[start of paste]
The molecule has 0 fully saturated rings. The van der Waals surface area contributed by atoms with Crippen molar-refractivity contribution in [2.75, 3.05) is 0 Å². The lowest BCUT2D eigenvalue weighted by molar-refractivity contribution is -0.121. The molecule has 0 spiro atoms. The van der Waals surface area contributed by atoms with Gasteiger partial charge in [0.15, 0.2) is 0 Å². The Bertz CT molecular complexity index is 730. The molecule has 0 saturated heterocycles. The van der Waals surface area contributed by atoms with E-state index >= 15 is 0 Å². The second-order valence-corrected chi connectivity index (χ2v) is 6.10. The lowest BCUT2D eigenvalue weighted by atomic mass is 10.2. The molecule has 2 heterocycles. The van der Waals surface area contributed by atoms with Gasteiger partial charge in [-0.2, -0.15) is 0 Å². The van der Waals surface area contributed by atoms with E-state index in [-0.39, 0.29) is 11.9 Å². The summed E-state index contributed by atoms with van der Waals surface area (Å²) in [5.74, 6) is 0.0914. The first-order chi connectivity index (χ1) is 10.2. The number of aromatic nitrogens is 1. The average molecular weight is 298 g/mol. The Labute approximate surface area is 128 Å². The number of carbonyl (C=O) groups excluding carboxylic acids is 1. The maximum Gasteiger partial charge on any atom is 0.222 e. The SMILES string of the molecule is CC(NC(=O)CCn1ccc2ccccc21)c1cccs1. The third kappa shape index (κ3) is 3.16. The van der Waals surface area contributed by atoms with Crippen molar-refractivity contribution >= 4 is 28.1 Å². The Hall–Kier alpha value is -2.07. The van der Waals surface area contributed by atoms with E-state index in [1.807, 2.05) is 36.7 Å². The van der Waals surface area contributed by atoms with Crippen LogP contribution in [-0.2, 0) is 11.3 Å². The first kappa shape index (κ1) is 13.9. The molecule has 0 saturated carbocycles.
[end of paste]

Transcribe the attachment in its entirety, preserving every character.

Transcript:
The molecule has 0 fully saturated rings. The van der Waals surface area contributed by atoms with Crippen molar-refractivity contribution in [2.75, 3.05) is 0 Å². The lowest BCUT2D eigenvalue weighted by molar-refractivity contribution is -0.121. The molecule has 0 spiro atoms. The van der Waals surface area contributed by atoms with Gasteiger partial charge in [0.15, 0.2) is 0 Å². The Bertz CT molecular complexity index is 730. The molecule has 0 saturated heterocycles. The van der Waals surface area contributed by atoms with E-state index >= 15 is 0 Å². The second-order valence-corrected chi connectivity index (χ2v) is 6.10. The lowest BCUT2D eigenvalue weighted by atomic mass is 10.2. The molecule has 2 heterocycles. The van der Waals surface area contributed by atoms with Gasteiger partial charge in [-0.2, -0.15) is 0 Å². The van der Waals surface area contributed by atoms with E-state index in [-0.39, 0.29) is 11.9 Å². The summed E-state index contributed by atoms with van der Waals surface area (Å²) in [5.74, 6) is 0.0914. The first-order chi connectivity index (χ1) is 10.2. The number of aromatic nitrogens is 1. The average molecular weight is 298 g/mol. The Labute approximate surface area is 128 Å². The number of carbonyl (C=O) groups excluding carboxylic acids is 1. The maximum Gasteiger partial charge on any atom is 0.222 e. The SMILES string of the molecule is CC(NC(=O)CCn1ccc2ccccc21)c1cccs1. The third kappa shape index (κ3) is 3.16. The van der Waals surface area contributed by atoms with Crippen molar-refractivity contribution >= 4 is 28.1 Å². The Hall–Kier alpha value is -2.07. The van der Waals surface area contributed by atoms with E-state index in [1.807, 2.05) is 36.7 Å². The van der Waals surface area contributed by atoms with Crippen LogP contribution in [-0.2, 0) is 11.3 Å². The first kappa shape index (κ1) is 13.9. The molecule has 0 saturated carbocycles.